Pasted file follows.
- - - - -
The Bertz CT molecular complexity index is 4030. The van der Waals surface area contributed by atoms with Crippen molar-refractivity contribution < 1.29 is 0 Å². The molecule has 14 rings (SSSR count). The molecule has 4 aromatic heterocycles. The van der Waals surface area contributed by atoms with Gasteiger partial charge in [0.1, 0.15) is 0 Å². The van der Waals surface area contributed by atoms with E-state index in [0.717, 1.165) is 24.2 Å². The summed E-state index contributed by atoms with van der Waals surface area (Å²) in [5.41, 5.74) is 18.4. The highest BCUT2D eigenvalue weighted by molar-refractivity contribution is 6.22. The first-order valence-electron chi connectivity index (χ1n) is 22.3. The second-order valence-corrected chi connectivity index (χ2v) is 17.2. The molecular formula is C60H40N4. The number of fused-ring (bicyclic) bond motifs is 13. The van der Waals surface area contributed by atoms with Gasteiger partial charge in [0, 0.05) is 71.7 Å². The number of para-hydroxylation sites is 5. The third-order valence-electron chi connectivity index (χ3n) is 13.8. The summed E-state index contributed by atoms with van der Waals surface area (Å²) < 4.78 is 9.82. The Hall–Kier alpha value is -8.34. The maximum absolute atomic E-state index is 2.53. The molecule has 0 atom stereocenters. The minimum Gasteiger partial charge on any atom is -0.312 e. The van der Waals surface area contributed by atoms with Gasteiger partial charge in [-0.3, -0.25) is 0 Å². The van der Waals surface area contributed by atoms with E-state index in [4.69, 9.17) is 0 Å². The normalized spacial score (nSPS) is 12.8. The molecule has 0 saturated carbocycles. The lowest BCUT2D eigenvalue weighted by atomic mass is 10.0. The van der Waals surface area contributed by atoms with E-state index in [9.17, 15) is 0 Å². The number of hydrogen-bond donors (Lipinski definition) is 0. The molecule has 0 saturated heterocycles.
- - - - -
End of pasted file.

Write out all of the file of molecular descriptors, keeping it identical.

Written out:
The Bertz CT molecular complexity index is 4030. The van der Waals surface area contributed by atoms with Crippen molar-refractivity contribution < 1.29 is 0 Å². The molecule has 14 rings (SSSR count). The molecule has 4 aromatic heterocycles. The van der Waals surface area contributed by atoms with Gasteiger partial charge in [0.1, 0.15) is 0 Å². The van der Waals surface area contributed by atoms with E-state index in [0.717, 1.165) is 24.2 Å². The summed E-state index contributed by atoms with van der Waals surface area (Å²) in [5.41, 5.74) is 18.4. The highest BCUT2D eigenvalue weighted by molar-refractivity contribution is 6.22. The first-order valence-electron chi connectivity index (χ1n) is 22.3. The second-order valence-corrected chi connectivity index (χ2v) is 17.2. The molecular formula is C60H40N4. The number of fused-ring (bicyclic) bond motifs is 13. The van der Waals surface area contributed by atoms with Gasteiger partial charge in [0, 0.05) is 71.7 Å². The number of para-hydroxylation sites is 5. The third-order valence-electron chi connectivity index (χ3n) is 13.8. The summed E-state index contributed by atoms with van der Waals surface area (Å²) < 4.78 is 9.82. The Hall–Kier alpha value is -8.34. The maximum absolute atomic E-state index is 2.53. The molecule has 0 atom stereocenters. The minimum Gasteiger partial charge on any atom is -0.312 e. The van der Waals surface area contributed by atoms with Gasteiger partial charge in [-0.3, -0.25) is 0 Å². The van der Waals surface area contributed by atoms with E-state index in [4.69, 9.17) is 0 Å². The normalized spacial score (nSPS) is 12.8. The molecule has 0 saturated carbocycles. The lowest BCUT2D eigenvalue weighted by atomic mass is 10.0. The van der Waals surface area contributed by atoms with E-state index in [9.17, 15) is 0 Å². The number of hydrogen-bond donors (Lipinski definition) is 0. The molecule has 0 saturated heterocycles.